In Memoriam: Czech swing and jazz queen Eva Pilarová

Eva Pilarová, photo: Adam Kebrt / Czech Radio

Eva Pilarová, one of the most acclaimed Czech singers of the second half of the twentieth century, has died at the age of 80. Famous for her swing and jazz songs, as well as her humble nature and endless positivity, Pilarová won four Golden Nightingale awards and continued releasing albums late into her life.

Eva Pilarová,  photo: Adam Kebrt / Czech Radio

Born in August 1939, just before the outbreak of World War II, Eva Pilarová was already an eager singer during her childhood and went on to study at the Janáček Academy of Music and Performing Arts in her hometown of Brno. She stood out thanks to her very specific soprano voice in the range of three and a half octaves.

Although she studied opera singing, it was swing and jazz that most interested her. Ella Fitzgerald and Louis Armstrong were her idols. That she was a serious talent in the latter genre became apparent in 1962, when she won the Gold medal in jazz singing at the World Youth Festival in Helsinki.

Eva Pilarová,  photo: Ondřej Tomšů
By that time, she was already working at Prague’s famous Semafor Theatre, a starting point for many Czech greats of her era such as Karel Gott and Hana Hegerová. Her fame grew fast and Pilarová won her first Golden Nightingale, the annual award handed to singers voted most popular by the public, in 1963.

A year later, she received a role in what would become one of Czechoslovakia’s most famous film musicals – If a Thousand Clarinets (Kdyby tisíc klarinetů). She sang a duet with Karel Gott called “It is Dangerous to Touch the Stars” (Je nebezpečné dotýkat se hvězd) that features a long scatting segment between the jazz lover and the man who would become known as the “Sinatra of the East”.

Pilarová would go on to sing many duets with both Karel Gott and the other great of 1960s Czech pop music, Valdemar Matuška. Further Golden Nightingale awards followed in 1964, 1967 and 1971.

Her popularity continued into the 1970s. However, after her husband emigrated from Communist Czechoslovakia, she was forbidden from travelling to the West.

Confronted with the threat of not being allowed to perform if she refused, Pilarová signed the notorious Anti-Charter along with many other Czech artists, Karel Gott included. In a 2017 documentary on Czech Television, she expressed her regret over her actions.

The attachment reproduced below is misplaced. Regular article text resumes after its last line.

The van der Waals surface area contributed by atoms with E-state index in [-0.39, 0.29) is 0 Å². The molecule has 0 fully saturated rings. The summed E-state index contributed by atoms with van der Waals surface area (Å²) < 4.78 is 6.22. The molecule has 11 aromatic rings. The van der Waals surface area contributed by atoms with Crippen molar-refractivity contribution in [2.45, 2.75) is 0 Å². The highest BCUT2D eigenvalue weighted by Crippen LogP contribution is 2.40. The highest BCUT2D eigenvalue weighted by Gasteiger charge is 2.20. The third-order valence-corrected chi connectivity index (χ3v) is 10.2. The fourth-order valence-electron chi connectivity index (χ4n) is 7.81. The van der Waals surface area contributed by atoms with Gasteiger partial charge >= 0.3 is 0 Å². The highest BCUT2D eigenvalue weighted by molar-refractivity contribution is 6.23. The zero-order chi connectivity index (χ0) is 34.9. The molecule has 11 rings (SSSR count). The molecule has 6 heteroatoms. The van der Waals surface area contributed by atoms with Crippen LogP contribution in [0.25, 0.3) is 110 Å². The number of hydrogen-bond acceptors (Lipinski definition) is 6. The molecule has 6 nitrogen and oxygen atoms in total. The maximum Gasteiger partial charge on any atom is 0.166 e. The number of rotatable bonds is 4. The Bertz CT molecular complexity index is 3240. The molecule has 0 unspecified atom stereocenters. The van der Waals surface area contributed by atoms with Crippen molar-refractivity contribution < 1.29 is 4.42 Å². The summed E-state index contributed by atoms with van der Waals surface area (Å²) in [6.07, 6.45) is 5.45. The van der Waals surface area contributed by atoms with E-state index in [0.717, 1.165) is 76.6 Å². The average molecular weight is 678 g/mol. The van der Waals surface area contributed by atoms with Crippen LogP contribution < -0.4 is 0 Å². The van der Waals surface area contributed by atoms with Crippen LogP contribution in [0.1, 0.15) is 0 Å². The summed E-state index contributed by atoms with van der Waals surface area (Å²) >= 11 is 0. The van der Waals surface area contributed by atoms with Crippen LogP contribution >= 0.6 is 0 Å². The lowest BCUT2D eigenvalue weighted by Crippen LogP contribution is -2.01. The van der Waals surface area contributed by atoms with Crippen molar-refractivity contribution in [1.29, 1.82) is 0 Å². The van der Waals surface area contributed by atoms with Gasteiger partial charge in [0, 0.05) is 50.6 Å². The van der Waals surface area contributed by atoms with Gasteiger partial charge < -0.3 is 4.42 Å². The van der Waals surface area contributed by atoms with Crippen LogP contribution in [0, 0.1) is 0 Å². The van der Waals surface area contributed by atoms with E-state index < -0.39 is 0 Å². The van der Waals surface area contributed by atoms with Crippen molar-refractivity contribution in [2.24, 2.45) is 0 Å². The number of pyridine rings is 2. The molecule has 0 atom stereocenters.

“I do not like to remember that day, because I am deeply ashamed of it. I was not the kind of hero like Marta Kubišová. I knew that if I did not sign it would be over and I would not be able to sing any more.”

During the 1980s Pilarová was diagnosed with cancer, and doctors thought she had at most a year and a half to live. But she successfully beat the disease and continued to be a popular singer and media personality, among other things moderating a show on Czech Radio.

In 2008, she was honoured with the Medal of Merit for her accomplishments by then president Václav Klaus.

Celebrating her eightieth birthday and new album in August 2019, Eva Pilarová was asked what it was like to be a living legend and remain humble, a trait she was known for.

“I will tell you how I got that attitude. Back in the days, about 58 years ago, I was strolling through Wenceslas Square and heard one of my songs playing in a Supraphon music store, so I lifted up my nose all proud, but then suddenly: Bang! I hit my head on a signpost. That put me back on the ground, and I have never been stuck up since.”

Eva Pilarová died of kidney failure, after long-term problems, in the Home of Saint Charles Borromeo in Prague’s Řepy. Her husband, Jan Kolomazník told news site that a mass will be held in her honour at her favourite place of worship, the Basilica of the Assumption in Strahov, after the current coronavirus quarantine is lifted.